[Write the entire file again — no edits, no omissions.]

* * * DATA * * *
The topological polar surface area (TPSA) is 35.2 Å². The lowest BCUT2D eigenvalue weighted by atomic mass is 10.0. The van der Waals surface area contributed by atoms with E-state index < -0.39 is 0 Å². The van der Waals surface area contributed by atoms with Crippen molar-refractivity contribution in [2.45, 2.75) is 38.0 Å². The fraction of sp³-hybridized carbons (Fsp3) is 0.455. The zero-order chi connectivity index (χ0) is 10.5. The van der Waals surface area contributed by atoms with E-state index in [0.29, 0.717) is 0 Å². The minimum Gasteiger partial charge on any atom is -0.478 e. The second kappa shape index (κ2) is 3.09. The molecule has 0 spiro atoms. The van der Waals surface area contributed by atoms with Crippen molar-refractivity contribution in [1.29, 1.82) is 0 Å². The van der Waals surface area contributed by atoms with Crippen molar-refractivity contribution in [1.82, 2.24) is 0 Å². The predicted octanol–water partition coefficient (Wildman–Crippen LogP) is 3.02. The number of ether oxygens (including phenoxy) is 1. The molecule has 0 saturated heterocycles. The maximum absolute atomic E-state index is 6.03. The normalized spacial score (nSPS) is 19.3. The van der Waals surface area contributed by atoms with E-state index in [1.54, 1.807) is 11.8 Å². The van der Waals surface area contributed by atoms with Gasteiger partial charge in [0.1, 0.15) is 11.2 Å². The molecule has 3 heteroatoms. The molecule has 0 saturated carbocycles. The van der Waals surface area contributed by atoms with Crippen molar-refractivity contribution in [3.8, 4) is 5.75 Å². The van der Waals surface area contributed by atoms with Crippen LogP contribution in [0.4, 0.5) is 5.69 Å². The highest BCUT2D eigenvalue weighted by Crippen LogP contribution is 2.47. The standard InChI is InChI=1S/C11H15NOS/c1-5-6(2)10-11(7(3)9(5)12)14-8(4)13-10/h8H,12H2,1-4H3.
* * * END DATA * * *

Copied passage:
The topological polar surface area (TPSA) is 35.2 Å². The lowest BCUT2D eigenvalue weighted by atomic mass is 10.0. The van der Waals surface area contributed by atoms with E-state index < -0.39 is 0 Å². The van der Waals surface area contributed by atoms with Crippen molar-refractivity contribution in [2.45, 2.75) is 38.0 Å². The fraction of sp³-hybridized carbons (Fsp3) is 0.455. The zero-order chi connectivity index (χ0) is 10.5. The van der Waals surface area contributed by atoms with E-state index in [0.29, 0.717) is 0 Å². The minimum Gasteiger partial charge on any atom is -0.478 e. The second kappa shape index (κ2) is 3.09. The molecule has 0 spiro atoms. The van der Waals surface area contributed by atoms with Crippen molar-refractivity contribution in [1.29, 1.82) is 0 Å². The van der Waals surface area contributed by atoms with Crippen molar-refractivity contribution in [1.82, 2.24) is 0 Å². The predicted octanol–water partition coefficient (Wildman–Crippen LogP) is 3.02. The number of ether oxygens (including phenoxy) is 1. The molecule has 0 saturated heterocycles. The maximum absolute atomic E-state index is 6.03. The normalized spacial score (nSPS) is 19.3. The van der Waals surface area contributed by atoms with E-state index in [1.54, 1.807) is 11.8 Å². The van der Waals surface area contributed by atoms with Gasteiger partial charge in [0.1, 0.15) is 11.2 Å². The molecule has 3 heteroatoms. The molecule has 0 saturated carbocycles. The van der Waals surface area contributed by atoms with Crippen molar-refractivity contribution in [3.8, 4) is 5.75 Å². The van der Waals surface area contributed by atoms with Crippen LogP contribution in [0.4, 0.5) is 5.69 Å². The highest BCUT2D eigenvalue weighted by Crippen LogP contribution is 2.47. The standard InChI is InChI=1S/C11H15NOS/c1-5-6(2)10-11(7(3)9(5)12)14-8(4)13-10/h8H,12H2,1-4H3.